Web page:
Pope Francis calls neglect of migrants 'shipwreck of civilisation' in Lesbos

  • On the second day of his visit to Greece, he met a small group of mostly child asylum seekers standing behind metal barriers, with one bystander saying "love you", prompting the pontiff to affectionately greet the infants.
Pope Francis visits the island of Lesbos to meet with the the refugees and migrants at the Mavrovouni camp, Greece(REUTERS )
Pope Francis visits the island of Lesbos to meet with the the refugees and migrants at the Mavrovouni camp, Greece(REUTERS )
Published on Dec 05, 2021 03:50 PM IST
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Pope Francis on Sunday returned to the island of Lesbos, the migration flashpoint he first visited in 2016, calling the neglect of migrants the "shipwreck of civilisation".

"In Europe there are those who persist in treating the problem as a matter that does not concern them," the pope said as he visited Lesbos' Mavrovouni camp where nearly 2,200 asylum seekers live.

On the second day of his visit to Greece, he met a small group of mostly child asylum seekers standing behind metal barriers, with one bystander saying "love you", prompting the pontiff to affectionately greet the infants.

The pope's trip to Lesbos will be shorter than his last, officials said, as he will fly back to Athens on Sunday to hold a mass for some 2,500 people at the Megaron Athens Concert Hall.

On Lesbos, the pontiff will deliver an Angelus prayer in a camp tent in the presence of Greek President Katerina Sakellaropoulou, EU vice-president Margaritis Schinas and Greek Migration Minister Notis Mitarachi.

"His visit is a blessing," said Rosette Leo, a Congolese asylum seeker carrying a two-month-old baby as she waited in line for the ceremony.

"He has power, he can influence people to see refugees differently," she told AFP.

'Terrible modern Odyssey'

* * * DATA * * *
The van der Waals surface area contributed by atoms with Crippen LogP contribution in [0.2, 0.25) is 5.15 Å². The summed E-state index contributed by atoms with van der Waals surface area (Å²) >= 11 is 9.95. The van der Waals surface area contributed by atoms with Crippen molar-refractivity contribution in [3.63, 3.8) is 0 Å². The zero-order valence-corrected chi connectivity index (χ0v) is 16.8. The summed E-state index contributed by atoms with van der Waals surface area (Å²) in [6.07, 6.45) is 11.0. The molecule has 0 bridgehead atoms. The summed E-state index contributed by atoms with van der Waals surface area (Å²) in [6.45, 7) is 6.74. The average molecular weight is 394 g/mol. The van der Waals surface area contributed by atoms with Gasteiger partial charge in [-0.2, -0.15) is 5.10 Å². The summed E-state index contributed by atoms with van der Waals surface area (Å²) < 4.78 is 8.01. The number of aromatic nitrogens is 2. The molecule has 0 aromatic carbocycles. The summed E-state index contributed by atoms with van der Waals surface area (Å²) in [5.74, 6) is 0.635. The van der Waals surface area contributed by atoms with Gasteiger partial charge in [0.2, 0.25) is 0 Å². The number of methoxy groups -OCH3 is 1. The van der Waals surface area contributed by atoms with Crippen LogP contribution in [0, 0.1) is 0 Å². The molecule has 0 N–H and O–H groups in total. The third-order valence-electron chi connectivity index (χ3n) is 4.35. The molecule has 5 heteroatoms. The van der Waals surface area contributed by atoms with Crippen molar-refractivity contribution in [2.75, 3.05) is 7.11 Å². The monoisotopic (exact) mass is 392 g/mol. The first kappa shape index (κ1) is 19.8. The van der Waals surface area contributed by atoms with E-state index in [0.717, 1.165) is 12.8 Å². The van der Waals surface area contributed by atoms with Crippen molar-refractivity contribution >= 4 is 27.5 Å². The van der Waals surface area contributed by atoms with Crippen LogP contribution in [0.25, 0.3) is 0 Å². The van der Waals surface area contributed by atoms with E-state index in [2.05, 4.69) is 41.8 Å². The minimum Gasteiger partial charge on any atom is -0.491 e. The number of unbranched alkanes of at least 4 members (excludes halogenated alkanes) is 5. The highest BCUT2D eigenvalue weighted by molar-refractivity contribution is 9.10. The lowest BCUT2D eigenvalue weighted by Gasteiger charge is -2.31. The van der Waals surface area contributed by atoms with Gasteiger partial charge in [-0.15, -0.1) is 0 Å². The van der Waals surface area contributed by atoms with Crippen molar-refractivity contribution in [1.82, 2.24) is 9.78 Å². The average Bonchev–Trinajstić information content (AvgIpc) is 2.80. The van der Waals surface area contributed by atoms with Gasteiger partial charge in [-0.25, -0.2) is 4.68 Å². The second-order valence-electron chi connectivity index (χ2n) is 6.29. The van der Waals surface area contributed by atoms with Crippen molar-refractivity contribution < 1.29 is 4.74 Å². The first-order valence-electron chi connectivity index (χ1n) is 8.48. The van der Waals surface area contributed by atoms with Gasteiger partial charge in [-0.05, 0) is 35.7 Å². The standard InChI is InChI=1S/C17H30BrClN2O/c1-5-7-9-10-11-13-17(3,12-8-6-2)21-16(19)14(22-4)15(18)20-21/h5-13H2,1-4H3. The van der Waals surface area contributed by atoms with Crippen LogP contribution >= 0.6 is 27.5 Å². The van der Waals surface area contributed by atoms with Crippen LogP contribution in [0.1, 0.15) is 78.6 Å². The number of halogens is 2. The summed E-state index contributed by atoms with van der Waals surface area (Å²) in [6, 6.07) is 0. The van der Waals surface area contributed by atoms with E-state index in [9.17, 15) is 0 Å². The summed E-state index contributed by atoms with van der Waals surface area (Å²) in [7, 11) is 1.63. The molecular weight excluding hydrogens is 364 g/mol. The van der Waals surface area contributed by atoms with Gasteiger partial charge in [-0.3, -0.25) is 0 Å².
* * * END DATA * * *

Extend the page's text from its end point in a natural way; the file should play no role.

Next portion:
Francis has long championed refugees, whom he called the "protagonists of a terrible modern Odyssey" in a speech to Greek officials and Schinas on Saturday.

He was speaking in Athens during the first papal visit in 20 years.

Ahead of the Lesbos visit, 31-year-old Cameroonian camp resident Christian Tango said he hoped the pope would "carry the voice (of refugees) to the whole world".

As with other residents, Tango is only allowed to leave the camp once a week. But on Sunday, he will get to speak to the pope.

The Mavrovouni tent camp was hurriedly erected after the sprawling camp of Moria, Europe's largest such site at the time, burned down last year.

Greek authorities blamed a group of young Afghans for the incident and security has been substantially enhanced ahead of the pontiff's visit with 850 police officers deployed.

In Cyprus, where the pope visited before Greece this week, authorities said that 50 migrants will be relocated to Italy thanks to Francis.

Greek officials have not ruled out the possibility that some migrants from Mavrovouni could accompany him back to Italy.

He took 12 Syrian refugees with him during his last visit to Lesbos in 2016.

 

EU 'torn by egoism'

At the start of his Athens visit on Saturday, Francis said Europe was "torn by nationalist egoism" instead of acting as an "engine of solidarity" on migration.

"Today, and not only in Europe, we are witnessing a retreat from democracy," he said, warning against populism's "easy answers".

In 2016, Francis visited Moria with Bartholomew I, the spiritual leader of the world's Orthodox Christians, and Archbishop Ieronymos II, head of the Church of Greece.

In a ceremony later held at the port of Mytilene, the three leaders held mass to bless the thousands who had died trying to reach Europe.

The Mavrovouni camp currently holds 2,193 people and has a capacity of 8,000, the facility's deputy chief Dimitris Vafeas told ERT state TV this week.

"Everyone is staying in containers in good conditions. Asylum procedures are significantly improved, no one spends more than three to four months in the camp -- except exceptional cases," he said.

With EU funds, Greece is building a series of "closed" facilities on Greek islands with barbed wire fencing, surveillance cameras, X-ray scanners and magnetic gates that are closed at night.

Three such camps have opened on the islands of Samos, Leros and Kos, with Lesbos and Chios to follow next year.

Once migrants receive asylum they are no longer eligible to remain in the camps with many then unable to find accommodation or work, drawing criticism from NGOS and aid agencies.

The groups have also raised concerns about the new camps, arguing that people's movements should not be restricted.

Thirty-six groups active in Greece this week wrote to Francis raising the plight of people in the camps and requesting his help to halt illegal pushbacks of migrants allegedly by Greek border officers.

Greece vehemently denies the claims, insisting its coastguard saves lives at sea.

The pope will return to Rome on Monday.

 

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